Tokyo Game Show might be looming just over the horizon, but not all the interesting developments on the Japanese side of the games industry are coming out of a packed-to-the-brim Tokyo Bay convention center. Earlier this month, the annual CEDEC conference was held in Yokohama, Japan. CEDEC is a conference sponsored by Japan%26rsquo;s Consumer Entertainment Software Association (the same group that puts on TGS) and is geared heavily toward development, much like the Game Developers Conference. Unlike GDC, however, CEDEC is considerably more low-key %26ndash; though that doesn%26rsquo;t mean that there isn%26rsquo;t some interesting news flowing forth from the event.
Two big pieces of news came from the folks at Square-Enix. At a panel about working with Western developers, Square-Enix staff members Yosuke Shiokawa (Director of Final Fantasy Dissidia) and Yuki Matsuzawa (Concept Artist for Final Fantasy XIII) announced that they have been working on a yet-unnamed %26ldquo;large scale project%26rdquo; that %26ldquo;targets overseas gamers%26rdquo; for a year and a half. The game is being co-developed with an American team. The session wasn%26rsquo;t about the particulars of said game %26ndash; it focused more on the core differences between Japanese and Western game design methodology (including the rather silly Japanese developer assumption that Westerners inherently want their games to be more %26ldquo;realistic%26rdquo; %26ndash; which, they noted, wasn%26rsquo;t really true). While the title itself is still shrouded in secrecy, we%26rsquo;ll probably be hearing more about it sometime early next year.
Square-Enix also announced development of a new game engine called %26ldquo;Luminous,%26rdquo; which project producer and technical director Yoshihisa Hashimoto called %26ldquo;a game engine that can truly take on the world head on." The engine apparently incorporates elements of tech from now wholly Square-Enix-owned Eidos%26rsquo;s previous projects, and is said to be a %26ldquo;general purpose game development environment.%26rdquo;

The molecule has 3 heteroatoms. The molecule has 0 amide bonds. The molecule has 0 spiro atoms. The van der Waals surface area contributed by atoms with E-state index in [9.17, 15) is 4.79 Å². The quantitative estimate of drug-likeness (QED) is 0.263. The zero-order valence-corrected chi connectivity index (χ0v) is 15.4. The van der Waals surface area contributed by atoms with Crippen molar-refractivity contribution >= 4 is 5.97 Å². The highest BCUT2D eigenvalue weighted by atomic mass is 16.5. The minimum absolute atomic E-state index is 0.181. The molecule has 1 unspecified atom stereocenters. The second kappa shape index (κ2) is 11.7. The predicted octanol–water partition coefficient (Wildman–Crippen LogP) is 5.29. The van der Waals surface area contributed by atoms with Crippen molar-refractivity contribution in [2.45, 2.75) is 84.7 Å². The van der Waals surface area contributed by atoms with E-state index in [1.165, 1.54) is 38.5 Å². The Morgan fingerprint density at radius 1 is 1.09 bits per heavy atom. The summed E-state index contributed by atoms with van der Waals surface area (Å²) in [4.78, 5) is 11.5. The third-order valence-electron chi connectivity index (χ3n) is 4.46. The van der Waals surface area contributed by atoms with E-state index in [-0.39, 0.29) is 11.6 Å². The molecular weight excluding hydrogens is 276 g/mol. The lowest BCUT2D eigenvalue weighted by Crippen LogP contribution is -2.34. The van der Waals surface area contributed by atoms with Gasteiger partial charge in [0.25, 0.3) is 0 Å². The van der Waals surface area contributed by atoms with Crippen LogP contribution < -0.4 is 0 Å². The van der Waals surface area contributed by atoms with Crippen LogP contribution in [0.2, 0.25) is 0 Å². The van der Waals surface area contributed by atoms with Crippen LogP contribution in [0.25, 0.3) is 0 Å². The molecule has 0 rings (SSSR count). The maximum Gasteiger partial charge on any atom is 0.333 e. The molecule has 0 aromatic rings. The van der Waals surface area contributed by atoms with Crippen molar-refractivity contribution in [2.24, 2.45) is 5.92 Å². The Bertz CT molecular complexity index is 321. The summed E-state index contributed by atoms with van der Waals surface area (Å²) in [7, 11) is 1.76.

But perhaps more exciting to those of us let down by The Last Guardian%26rsquo;s non-appearance at E3 was a presentation given by Fumito Ueda, the title%26rsquo;s director, alongside animator Yasuo Otsuka. The presentation was about using the power of animation in visual entertainment mediums, and touched upon such topics as the development of the animation algorithm for Trico, the game%26rsquo;s griffon-like creature companion. Rather than making a 3D model first and then applying animation, Ueda%26rsquo;s process involves figuring out the sort of motions he wanted the creature to do, then building a model around them. At one point, Ueda took out a board with designs from the game, saying "I made the game to give life to this picture. The game concept and the rest came after that."
There were several other developer panels and discussions, such as Sega%26rsquo;s Yakuza development team discussing their ability to turn around high-quality titles in a short span of time, a look behind the AI of Final Fantasy Dissidia, and the creative process behind Final Fantasy XIV%26rsquo;s base character designs (yes, this was clearly a pretty Square-Enix heavy conference).
CEDEC also held its annual awards ceremony for 2010. While most of the winners were Japanese, Infinity Ward won top honors in the Visual Arts category for their work on the Modern Warfare titles. The dev team behind From Software%26rsquo;s surprise hit Demon%26rsquo;s Souls took the Game Design award, while the staff of DS-based music composition application KORG DS-10 won in the Sound category. A special %26ldquo;lifetime achievement%26rdquo;-style award was also given to Namco founder Masaya Nakamura.
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